Agree with much of what you say. Have you tried Skipjack? It is normally used for racing and besides, most people just blow by the entrance to the trail at Mach One and because of that, the trail is, and maintains itself. extremely well groomed.
I understand the next expansion is going to be in the Cupp/Shays area to fully utilize the under-used detachable quad there, and they will end up making several new trails on that side. I hope they are all black because that will keep the beginners from that side and prevent the safety mess that occurs on the Eastern side of Snowshoe.
I will say it again -- on Holiday Weekends, I would NOT recommend Snowshoe. The ski trail layout versus the crowd size is, IMHO, unsafe during those weekends, and if they end up making blue trails on the Western Territory, they will end up f-----g up that side too. On holiday weekends, I put my condo for rental and save myself the frustration of having snowplowers on a black run becoming a life insurance risk. I applaud their making all the green trails by the Powder Ridge lift, Yew Pines and the other Yew family. Hopefully that will keep the different experience levels satisfied and avoid hazardous experiences. This year, I have used that side for my warm-up runs and then gone to the Widowmaker, Knot Bumper and Skipjack side, then over to the Western part.
I respectfully disagree with you on the mountain layout. The upside-down setup is what got me to buy there. I like to drive up, park my car, and forget about burning fossil fuels until I have to return home. The setup there allows virtually everything to be within walking distance or a shuttle bus, and once the new Village is fully built, it will look like Tremblant, Stratton or Whistler. Besides, the million-dollar views can't be had from a base-side lodge.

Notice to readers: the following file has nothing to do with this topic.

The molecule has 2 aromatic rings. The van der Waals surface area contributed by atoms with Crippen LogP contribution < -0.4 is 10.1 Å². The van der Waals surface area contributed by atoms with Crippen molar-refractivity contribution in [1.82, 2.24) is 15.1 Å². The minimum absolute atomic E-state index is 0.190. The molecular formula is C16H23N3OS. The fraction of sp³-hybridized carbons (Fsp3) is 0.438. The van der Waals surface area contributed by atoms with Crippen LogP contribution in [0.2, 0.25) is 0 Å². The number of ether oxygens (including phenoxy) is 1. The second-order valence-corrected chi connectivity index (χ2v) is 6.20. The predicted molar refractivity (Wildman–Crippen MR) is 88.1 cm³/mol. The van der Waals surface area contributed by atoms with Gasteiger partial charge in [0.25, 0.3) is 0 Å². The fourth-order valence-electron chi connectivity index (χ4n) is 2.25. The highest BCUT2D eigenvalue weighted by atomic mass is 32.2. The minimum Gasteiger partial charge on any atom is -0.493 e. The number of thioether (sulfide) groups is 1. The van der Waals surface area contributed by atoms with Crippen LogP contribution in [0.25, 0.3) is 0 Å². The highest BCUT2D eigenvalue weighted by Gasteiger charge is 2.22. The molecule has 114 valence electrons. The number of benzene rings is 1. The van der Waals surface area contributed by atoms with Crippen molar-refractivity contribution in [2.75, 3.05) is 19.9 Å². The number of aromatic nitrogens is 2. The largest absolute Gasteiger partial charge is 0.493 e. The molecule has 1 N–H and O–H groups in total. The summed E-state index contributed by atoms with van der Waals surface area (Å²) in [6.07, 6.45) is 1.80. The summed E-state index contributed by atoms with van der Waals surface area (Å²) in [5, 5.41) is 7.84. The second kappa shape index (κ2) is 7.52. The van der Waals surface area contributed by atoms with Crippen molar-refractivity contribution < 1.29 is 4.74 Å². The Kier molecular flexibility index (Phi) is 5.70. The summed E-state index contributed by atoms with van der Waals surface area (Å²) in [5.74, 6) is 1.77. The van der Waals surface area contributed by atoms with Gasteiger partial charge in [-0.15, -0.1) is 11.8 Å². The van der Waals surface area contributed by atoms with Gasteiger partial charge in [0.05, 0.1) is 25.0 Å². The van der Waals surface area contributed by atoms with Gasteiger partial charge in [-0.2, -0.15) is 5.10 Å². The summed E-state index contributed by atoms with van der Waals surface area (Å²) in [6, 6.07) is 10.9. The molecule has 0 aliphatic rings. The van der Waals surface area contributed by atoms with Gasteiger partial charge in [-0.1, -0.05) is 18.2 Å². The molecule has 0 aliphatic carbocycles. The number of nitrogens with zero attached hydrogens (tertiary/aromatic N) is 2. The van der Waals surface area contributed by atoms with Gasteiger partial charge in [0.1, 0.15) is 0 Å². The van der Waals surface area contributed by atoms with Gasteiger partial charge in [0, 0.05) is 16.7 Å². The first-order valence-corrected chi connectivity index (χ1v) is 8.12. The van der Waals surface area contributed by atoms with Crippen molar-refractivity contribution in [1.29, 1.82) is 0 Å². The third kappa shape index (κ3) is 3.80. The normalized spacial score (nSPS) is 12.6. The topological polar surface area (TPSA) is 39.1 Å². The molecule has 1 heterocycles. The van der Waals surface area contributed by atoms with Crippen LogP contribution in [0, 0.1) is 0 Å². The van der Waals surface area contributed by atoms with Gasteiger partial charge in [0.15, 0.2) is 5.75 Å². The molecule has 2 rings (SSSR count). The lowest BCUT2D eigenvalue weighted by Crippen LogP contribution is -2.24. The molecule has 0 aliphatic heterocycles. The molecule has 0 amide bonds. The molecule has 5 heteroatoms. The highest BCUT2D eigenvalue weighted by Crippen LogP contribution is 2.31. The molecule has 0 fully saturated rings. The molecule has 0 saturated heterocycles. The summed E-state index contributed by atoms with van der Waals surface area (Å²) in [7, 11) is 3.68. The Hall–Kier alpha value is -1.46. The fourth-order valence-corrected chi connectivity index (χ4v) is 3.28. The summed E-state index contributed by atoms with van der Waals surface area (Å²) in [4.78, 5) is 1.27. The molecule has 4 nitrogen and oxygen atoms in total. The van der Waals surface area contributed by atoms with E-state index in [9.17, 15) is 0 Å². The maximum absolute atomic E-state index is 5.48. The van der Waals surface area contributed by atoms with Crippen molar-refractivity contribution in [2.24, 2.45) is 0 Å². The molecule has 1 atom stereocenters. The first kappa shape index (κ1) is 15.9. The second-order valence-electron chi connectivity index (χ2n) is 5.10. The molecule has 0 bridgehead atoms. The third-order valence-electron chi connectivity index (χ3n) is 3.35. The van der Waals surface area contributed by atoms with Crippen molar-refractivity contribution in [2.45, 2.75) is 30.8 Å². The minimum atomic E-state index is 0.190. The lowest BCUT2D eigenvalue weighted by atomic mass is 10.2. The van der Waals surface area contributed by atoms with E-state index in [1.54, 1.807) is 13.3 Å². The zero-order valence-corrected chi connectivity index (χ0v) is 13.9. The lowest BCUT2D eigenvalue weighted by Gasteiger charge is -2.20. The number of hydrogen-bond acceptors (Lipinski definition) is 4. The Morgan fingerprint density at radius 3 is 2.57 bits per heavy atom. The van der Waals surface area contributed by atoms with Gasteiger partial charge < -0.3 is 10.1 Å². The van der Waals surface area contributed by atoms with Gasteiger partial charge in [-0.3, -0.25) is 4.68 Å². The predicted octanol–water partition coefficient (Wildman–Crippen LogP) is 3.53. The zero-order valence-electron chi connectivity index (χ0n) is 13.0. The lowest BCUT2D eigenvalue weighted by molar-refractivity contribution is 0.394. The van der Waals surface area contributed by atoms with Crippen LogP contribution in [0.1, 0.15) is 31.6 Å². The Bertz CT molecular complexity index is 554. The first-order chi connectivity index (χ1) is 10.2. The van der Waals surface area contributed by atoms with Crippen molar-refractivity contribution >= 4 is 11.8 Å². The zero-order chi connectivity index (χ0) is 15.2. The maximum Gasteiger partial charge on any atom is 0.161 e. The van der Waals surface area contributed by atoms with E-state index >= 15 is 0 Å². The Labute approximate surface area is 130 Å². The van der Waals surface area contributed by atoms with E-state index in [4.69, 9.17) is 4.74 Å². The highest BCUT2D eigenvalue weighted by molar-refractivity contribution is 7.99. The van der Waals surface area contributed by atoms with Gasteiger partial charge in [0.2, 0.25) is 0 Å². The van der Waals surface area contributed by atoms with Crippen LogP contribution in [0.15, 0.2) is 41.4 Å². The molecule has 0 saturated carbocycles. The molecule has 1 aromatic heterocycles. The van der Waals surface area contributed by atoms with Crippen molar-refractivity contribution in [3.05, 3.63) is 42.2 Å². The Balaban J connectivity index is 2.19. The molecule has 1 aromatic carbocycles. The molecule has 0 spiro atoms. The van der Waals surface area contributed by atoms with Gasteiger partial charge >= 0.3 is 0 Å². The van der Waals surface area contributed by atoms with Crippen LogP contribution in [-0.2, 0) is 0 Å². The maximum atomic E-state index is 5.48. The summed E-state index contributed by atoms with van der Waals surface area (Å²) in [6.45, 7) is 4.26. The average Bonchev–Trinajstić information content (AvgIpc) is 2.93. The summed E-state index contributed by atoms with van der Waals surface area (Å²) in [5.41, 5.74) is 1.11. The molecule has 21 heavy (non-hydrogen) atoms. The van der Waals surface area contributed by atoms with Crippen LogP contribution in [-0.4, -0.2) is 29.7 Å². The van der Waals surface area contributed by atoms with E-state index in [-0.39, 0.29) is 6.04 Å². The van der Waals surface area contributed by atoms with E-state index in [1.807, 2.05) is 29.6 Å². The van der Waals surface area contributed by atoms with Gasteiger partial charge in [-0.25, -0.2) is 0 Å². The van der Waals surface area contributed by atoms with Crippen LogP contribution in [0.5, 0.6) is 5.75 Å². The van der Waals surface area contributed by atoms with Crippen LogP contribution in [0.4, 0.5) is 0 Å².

Once the "Village" is complete, I think you will love Snowshoe. It will be more skier friendly, more upscale, more geared towards a four-season experience, and catering to a greater crowd, as you will be able to take your non-skiing friends and they will be able to enjoy alternative sports, cultural amenities, and of course, shopping. I guess the models are Tremblant, Stratton or Whistler, and if you've been to those, they can certainly be amenable.
Agree with an upside down resort you won't have the crowds gathering at the same spot. But with some good human factors engineering, this can actually be a plus because it would avoid the crowding that one sees in "normal" ski areas. Besides, it would be nice to have the ski areas more-or-less divided into experience level areas so one can ski at one's level of experience without becoming either a safety risk or an obstruction.
In this factor, I REALLY like Wintergreen. The skiing conditions are not as good as the Shoe, but the mountain is definitely more organized and in order to descend to the lift that serves the black runs, a skier has to pass through a "gauntlet" with ski patrol watching. If he/she is not able to ski at the appropriate level, he/she is ushered to the trails leading to the blues and the greens.
Also in the mid 2000's they are starting work on the third mountain village (when at the base of Snowshoe area, the mountain across the reservoir) that will be home to a new village and a slew of new trails.
That is the plan -- also the entire village is going to be redone (As many people mentioned) and as far as Timberline goes -- I heard rumors they sold Snowcats last year to pay a tax bill. Who knows.